The 2020 US Election: Biden Close, but Blue Wave Fizzles | Economics Global

The election is far closer than what many polls had suggested. Joe Biden looks to be closing in on the Presidency, but the anticipated “Blue Wave” failed to pan out. A divided electorate, coupled with various legal challenges, makes a swift fiscal support package questionable, especially as markets have been keeping an eye on this development.

“A House Divided” – Hopes for a Swift Stimulus Fade

The markets where euphoric heading into election night in anticipation of a Democratic sweep  that would lead to significant fiscal stimulus in 2021, as well as another near-term support package for the US economy. Those hopes were dashed on election night, as the “Blue Wave” failed to materialize, with the Republicans keeping control of the Senate, and picking up a few seats in the House. So far, the electoral results show Joe Biden has a very slight edge against President Trump in the electoral college, with growing momentum on his side. But it is certainly not the blowout victory many had anticipated.

Not surprisingly, after the results had come out, risk sentiment has been mixed with the US Dollar outperforming against its peers, and the US Treasury yield curve flattening as markets anticipate a less reflationary fiscal environment. On the other hand, equities are euphoric on the prospect of political gridlock in Washington, as neither party has a majority to push through their mandates and change the status quo.

“A Long Road Ahead”- Legal Challenges Forthcoming

Currently, the focus is on Arizona, Pennsylvania, Georgia, North Carolina, and Nevada, with the vote tallies favouring Biden over Trump at the moment. Voting will be extended due to counting for mail-in ballots, while legal challenges and potential court cases in states such as Michigan, Wisconsin, and Arizona by President Trump could further delay the result. 

This is problematic in our view, as the US economy continues to face headwinds from rising COVID-19 cases, plunging incomes as unemployment benefits expire, and troubled state and local government finances risking further job and spending cuts. Furthermore, a prolonged legal battle risks increased partisanship within Washington that could make getting legislation passed through Congress much more difficult, even after the electoral dust settles. This could be the case going forward, as a Republican-controlled Senate and a Democratic-controlled House becomes increasingly more likely.

“Sickness Soaks the Purse” – COVID-19 Challenges

Regardless of the outcome, we expect that attention will soon move back to the rising COVID-19 cases around the world, as well as the return of government-mandated lockdowns in regions such as Europe.

As health fears continue to resurface, we could very well see a continuation of consumers shunning retail consumption in favour of online purchases. While we believe the construction and manufacturing sectors would be less constrained, lackluster consumer spending from December through to January could still weigh on GDP. This could see the Federal Reserve possibly stepping in with more liquidity injections and asset purchases within the market, in an effort to improve market sentiment and ensure that markets are operating smoothly. Such a decline in economic activity would be grounds for bringing some bi-partisanship to Washington to work on a support package, but it would take longer than if one party controlled the House, the Senate, and the Presidency.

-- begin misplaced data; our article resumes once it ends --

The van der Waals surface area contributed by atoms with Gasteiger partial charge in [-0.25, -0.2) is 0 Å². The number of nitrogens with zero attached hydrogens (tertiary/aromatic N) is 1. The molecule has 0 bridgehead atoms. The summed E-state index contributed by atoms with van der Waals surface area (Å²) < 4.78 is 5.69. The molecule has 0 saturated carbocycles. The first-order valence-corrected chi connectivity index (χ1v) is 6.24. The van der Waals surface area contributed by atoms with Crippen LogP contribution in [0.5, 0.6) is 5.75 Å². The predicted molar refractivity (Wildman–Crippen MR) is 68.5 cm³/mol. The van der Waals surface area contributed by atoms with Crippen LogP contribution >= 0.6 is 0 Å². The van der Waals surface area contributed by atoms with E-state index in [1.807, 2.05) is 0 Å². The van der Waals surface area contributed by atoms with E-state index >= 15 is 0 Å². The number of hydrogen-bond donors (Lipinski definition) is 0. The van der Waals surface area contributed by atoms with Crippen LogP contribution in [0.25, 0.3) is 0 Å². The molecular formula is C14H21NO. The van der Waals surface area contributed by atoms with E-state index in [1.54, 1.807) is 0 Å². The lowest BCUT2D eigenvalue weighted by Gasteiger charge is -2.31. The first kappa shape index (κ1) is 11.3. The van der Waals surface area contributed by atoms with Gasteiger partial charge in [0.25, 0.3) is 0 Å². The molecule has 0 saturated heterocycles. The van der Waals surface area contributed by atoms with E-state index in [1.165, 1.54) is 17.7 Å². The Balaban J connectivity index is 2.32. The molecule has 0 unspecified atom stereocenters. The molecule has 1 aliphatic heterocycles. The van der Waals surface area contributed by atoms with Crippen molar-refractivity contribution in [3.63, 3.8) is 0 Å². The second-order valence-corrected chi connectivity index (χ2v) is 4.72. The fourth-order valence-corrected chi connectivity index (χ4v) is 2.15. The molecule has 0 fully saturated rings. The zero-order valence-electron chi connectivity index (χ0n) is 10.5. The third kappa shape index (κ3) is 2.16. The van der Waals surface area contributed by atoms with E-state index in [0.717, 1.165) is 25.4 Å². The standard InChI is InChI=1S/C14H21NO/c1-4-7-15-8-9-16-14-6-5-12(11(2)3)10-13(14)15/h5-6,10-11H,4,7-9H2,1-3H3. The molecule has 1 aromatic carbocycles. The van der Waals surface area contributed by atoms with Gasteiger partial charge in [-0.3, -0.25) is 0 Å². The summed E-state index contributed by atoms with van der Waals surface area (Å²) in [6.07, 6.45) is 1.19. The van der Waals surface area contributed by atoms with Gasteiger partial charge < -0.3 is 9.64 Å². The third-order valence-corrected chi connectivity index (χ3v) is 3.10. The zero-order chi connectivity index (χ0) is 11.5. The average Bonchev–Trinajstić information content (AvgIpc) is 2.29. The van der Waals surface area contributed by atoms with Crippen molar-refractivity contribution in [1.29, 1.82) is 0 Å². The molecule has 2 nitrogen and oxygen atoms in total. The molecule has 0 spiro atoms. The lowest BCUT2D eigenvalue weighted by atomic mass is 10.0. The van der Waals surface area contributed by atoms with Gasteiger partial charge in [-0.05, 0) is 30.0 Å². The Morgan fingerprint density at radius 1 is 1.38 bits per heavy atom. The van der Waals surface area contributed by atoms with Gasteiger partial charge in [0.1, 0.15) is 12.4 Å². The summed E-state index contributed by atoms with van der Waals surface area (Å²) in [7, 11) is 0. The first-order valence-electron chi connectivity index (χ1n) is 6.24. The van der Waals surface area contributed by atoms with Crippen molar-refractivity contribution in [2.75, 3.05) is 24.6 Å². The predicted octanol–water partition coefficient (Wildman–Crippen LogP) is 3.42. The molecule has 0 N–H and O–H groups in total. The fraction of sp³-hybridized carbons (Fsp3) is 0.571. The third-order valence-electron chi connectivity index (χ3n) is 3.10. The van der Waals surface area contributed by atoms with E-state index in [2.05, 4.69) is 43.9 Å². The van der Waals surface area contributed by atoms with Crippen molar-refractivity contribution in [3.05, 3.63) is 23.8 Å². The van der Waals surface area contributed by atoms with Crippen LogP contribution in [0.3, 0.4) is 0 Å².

If, of course, we get a vaccine in the next few months, this would lead to a large boost in economic, consumer, and market sentiment, as economic activity would rebound to pre-pandemic levels.

“Fork in the Road” – The Multiple Scenarios Ahead

As we indicate here, we do believe that a Biden Presidency coupled with a Democrat Blue Wave in the House and Senate would deliver the strongest growth potential into 2021 – through a substantial fiscal stimulus and normalized trade relations-, but this looks increasingly less likely as the vote count continues.

Given the most likely outcome – A Biden victory, with the Democrats holding onto the House, and the Republicans keeping the Senate -, we expect to see a weaker fiscal stimulus bill, with a focus on infrastructure spending, with the trade-off being less aggressive tax hikes. While this scenario is less reflationary than a “Blue Wave”, it could still boost economic sentiment through improved trade relations with allies, less disruption for global supply chains, and a renewed call for economic growth.

If on the other hand the end result swings in Trump’s favour, and the Republicans keep the Senate, while Democrats maintain the House, political tensions surrounding electoral legal action would lead to an unprecedented level of partisanship between the two parties. We believe under this scenario, it is highly unlikely that the Democrats would put aside their differences with President Trump and the Republicans, and be willing to sit down and push through tax cuts and deregulation policies. If this were the case, this would make President Trump’s second term agenda lackluster at best.

Final Thoughts

As the vote count continues, it is still a toss up for the White House. Nonetheless. investors should be ready for how the election plays out, and for what lies ahead for Washington in the days and weeks ahead.

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© 2020 Economics Global Inc.

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